Normally, when a Views field has been assigned both an exposed filter and a contextual filter, then both filters get applied to the View's results set -- always. This is not configurable behaviour. It's hard-coded.
As a consequence, contradictory search clauses easily occur, causing a counter-intuitive user experience with some White Screens of Disillusionment. Since the contextual filter sets the "bounds" for the page, any filtering by the visitor through the exposed filter on that page can only narrow down the results set, not broaden it. In other words the exposed filter appears not to be working properly.
This small module allows you to have a contextual filter argument apply only when there is no corresponding regular (exposed) filter value present.
This is most common on initial page load. After that the contextual filters will silently retreat and let the exposed filter values as selected by the visitor do their thing without interfering.
This means that you can take advantage of friendly URLs using contextual arguments instead of ugly and verbose query parameters. Put the URLs anywhere on your site, in emails and in newsletters to take visitors to tailored Views pages. Having arrived there, visitors may then further filter these pages to their heart's content using the View's regular filters you exposed.
And they won't experience any odd behaviour.
Hands on: the problem and the solution in 60 seconds
You can do this on your own test site or you can click Try out a demonstration and press "Launch sandbox" to simplytest the latest version of Views Filter Harmonizer live online.
Let's go through a simple scenario.
- Login as administrator
- Create two pieces of content of type Article. For the first, type the tag name "blue", for the other enter the tag "red".
We'll demonstrate Views' confusing default behaviour first, using a View that is already on your system.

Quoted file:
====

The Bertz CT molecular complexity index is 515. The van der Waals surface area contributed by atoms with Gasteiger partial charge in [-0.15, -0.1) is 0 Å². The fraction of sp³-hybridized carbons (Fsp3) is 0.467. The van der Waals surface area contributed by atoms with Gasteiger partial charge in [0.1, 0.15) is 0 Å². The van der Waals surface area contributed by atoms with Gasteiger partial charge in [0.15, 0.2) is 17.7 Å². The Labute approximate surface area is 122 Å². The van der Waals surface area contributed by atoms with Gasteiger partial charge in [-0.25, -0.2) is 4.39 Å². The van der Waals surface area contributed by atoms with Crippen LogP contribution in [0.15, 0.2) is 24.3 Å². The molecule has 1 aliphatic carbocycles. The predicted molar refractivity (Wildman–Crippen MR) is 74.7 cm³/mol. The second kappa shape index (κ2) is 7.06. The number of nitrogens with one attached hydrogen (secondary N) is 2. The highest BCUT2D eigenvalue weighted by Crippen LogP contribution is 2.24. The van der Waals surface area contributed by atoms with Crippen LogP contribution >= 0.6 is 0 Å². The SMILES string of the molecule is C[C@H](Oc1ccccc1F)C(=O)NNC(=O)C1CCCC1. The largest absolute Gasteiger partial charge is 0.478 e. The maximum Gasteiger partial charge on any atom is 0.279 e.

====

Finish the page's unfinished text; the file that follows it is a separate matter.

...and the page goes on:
- Check the Views UI submodule is enabled while Views Filter Harmonizer isn't yet.
- At admin/structure/views, enable the canned View named Taxonomy term and edit it.
- Under Filter Criteria click Add and tick the box Content: Has taxonomy terms (with depth). This is the counterpart to the contextual filter that already exists on this View. Click Apply
- On the next panel, tick the Tags vocabulary, Dropdown and Apply.
- Then tick Expose this filter to visitors and press Is one of. Apply and Save the View.
- Visit /taxonomy/term/1, where we assume that 1 is the id of the "blue" term (Article tag)
- You'll see your "blue" article as expected.
- Switch the colour drop-down to "red" and press Apply.
- Duh? No output? That's right. That's default Views behaviour for you. You are filtering on all content that is both "blue" (via the contextual filter) and "red" (via the exposed filter). Confusing and not what we want is it?
So now, for some much needed relief, enable Views Filter Harmonizer.
- If you do not wish to see any informational/debug messages, visit People > Permissions and untick at the bottom of the page the box titled View info/debug messages.
- Revisit the Views UI and after clicking the regular filter name under Filter Criteria tick the box Override the companion contextual filter.
- Revisit /taxonomy/term/1, viewing the "blue" article as before. Notice also that the drop-down has been updated to reflect the contextual filter value.
- Switch the colour drop-down to "red" and voila: we see "red", as expected. And.... if you tick the extra configuration option, the browser address bar will be updated to reflect the new filter selection, without an extra reload of the page :-)
- Switch to "- Any -" and see both red and blue, as expected.
Refer to the README for notes on the use of this module with Views displayed in blocks.